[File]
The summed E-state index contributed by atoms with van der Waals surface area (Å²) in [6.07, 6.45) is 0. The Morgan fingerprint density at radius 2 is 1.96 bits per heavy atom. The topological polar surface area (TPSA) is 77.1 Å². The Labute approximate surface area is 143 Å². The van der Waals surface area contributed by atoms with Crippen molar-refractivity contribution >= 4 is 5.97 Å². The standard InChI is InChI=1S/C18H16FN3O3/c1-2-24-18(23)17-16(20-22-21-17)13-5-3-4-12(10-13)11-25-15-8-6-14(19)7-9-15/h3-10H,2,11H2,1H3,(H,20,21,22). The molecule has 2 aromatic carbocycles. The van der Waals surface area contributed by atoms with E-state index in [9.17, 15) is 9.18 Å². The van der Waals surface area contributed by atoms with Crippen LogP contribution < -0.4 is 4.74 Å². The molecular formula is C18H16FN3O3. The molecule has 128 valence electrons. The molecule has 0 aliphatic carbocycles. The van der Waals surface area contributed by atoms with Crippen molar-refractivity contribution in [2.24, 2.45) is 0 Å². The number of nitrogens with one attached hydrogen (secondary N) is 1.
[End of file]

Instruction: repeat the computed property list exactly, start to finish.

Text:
The summed E-state index contributed by atoms with van der Waals surface area (Å²) in [6.07, 6.45) is 0. The Morgan fingerprint density at radius 2 is 1.96 bits per heavy atom. The topological polar surface area (TPSA) is 77.1 Å². The Labute approximate surface area is 143 Å². The van der Waals surface area contributed by atoms with Crippen molar-refractivity contribution >= 4 is 5.97 Å². The standard InChI is InChI=1S/C18H16FN3O3/c1-2-24-18(23)17-16(20-22-21-17)13-5-3-4-12(10-13)11-25-15-8-6-14(19)7-9-15/h3-10H,2,11H2,1H3,(H,20,21,22). The molecule has 2 aromatic carbocycles. The van der Waals surface area contributed by atoms with E-state index in [9.17, 15) is 9.18 Å². The van der Waals surface area contributed by atoms with Crippen LogP contribution < -0.4 is 4.74 Å². The molecular formula is C18H16FN3O3. The molecule has 128 valence electrons. The molecule has 0 aliphatic carbocycles. The van der Waals surface area contributed by atoms with Crippen molar-refractivity contribution in [2.24, 2.45) is 0 Å². The number of nitrogens with one attached hydrogen (secondary N) is 1.